E. reducing trade surpluses

B

Which of the following statements regarding global segmentation, targeting, and positioning is true?

A. Companies must continually adjust products and marketing strategies to meet the changing needs of global markets.

B. Global segmentation, targeting, and positioning activities are far less complicated than the same activities in the domestic market.

C. When developing a global STP strategy, it is best to define segments by geography alone.

D. Segmentation, targeting, and positioning activities for global markets do not differ substantially from that of domestic markets.

E. The "golden rule" for global STP activities for firms is to never alter a firm’s marketing mix to serve the needs of global markets.

A

Which of the following are the two components of a global marketing strategy?

A. understanding foreign currency fluctuations and developing products that can be priced accordingly

B. determining which target markets to pursue and developing a marketing mix to obtain a competitive advantage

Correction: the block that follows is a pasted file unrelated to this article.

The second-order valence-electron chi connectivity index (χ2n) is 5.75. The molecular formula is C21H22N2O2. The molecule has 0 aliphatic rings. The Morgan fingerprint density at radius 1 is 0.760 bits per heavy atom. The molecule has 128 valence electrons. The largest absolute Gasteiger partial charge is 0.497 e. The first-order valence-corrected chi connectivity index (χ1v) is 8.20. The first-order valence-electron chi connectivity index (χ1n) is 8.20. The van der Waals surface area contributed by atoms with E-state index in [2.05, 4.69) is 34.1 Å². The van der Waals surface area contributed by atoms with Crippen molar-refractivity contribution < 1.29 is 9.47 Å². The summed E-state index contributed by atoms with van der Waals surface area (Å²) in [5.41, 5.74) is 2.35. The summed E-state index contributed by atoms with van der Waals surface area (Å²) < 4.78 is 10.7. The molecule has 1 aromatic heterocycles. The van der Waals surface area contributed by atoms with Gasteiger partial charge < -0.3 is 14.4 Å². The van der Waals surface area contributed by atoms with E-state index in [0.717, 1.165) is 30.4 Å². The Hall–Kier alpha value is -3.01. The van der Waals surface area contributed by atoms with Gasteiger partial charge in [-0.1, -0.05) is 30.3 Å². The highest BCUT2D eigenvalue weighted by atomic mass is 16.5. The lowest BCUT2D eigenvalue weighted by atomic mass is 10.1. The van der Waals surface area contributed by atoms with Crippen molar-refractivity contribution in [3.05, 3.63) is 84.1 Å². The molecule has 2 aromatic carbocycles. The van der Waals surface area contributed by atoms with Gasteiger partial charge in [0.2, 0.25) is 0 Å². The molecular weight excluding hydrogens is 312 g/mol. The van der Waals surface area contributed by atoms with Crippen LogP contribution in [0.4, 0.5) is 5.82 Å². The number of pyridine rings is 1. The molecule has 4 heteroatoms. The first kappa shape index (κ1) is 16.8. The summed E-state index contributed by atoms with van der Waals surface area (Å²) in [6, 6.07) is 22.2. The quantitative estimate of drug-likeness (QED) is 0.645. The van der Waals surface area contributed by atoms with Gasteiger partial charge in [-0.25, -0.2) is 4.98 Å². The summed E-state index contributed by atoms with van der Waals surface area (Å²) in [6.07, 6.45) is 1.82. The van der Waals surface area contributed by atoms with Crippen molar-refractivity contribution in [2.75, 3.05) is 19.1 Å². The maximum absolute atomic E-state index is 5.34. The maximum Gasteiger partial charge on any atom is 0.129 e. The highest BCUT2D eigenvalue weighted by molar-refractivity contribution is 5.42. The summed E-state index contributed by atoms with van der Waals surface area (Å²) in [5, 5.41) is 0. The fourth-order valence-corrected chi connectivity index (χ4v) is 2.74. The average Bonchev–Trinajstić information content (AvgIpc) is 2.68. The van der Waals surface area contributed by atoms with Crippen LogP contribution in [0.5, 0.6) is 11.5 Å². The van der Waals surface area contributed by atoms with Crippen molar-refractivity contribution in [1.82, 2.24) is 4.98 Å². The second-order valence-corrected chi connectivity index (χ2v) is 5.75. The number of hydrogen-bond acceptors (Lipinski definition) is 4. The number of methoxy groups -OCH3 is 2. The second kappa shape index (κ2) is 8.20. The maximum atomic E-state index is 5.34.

C. understanding the supply chain and distribution networks in foreign markets

D. developing culturally appropriate advertising messages and cultivating "domestic" habits among foreign consumers

E. adapting to foreign regulations and targeting as many people as possible

B

The most important consideration when a firm chooses a global product strategy should be

A. opportunities for countertrade.

B. the effectiveness of the marketing team.

C. the needs of the target market.

D. the overall cost of the strategy.

E. WTO regulations.

C

Tariffs, quotas, and currency exchange policies affect global

A. offshore product design.

B. pricing strategies.

C. advertising.

D. logistics.

E. promotion.

B

Global pricing strategies should strive to be consistent with

A. offshore distribution facilities.

B. the cost of materials.

C. positioning strategies.

D. domestic pricing.

E. trade surplus guidelines.

C

Global marketers are under constant pressure to shorten distribution channels in order to

A. improve promotion efficiency.

B. reduce trade deficits.

C. afford tariffs.

D. meet trade agreement guidelines.

E. reduce costs.

E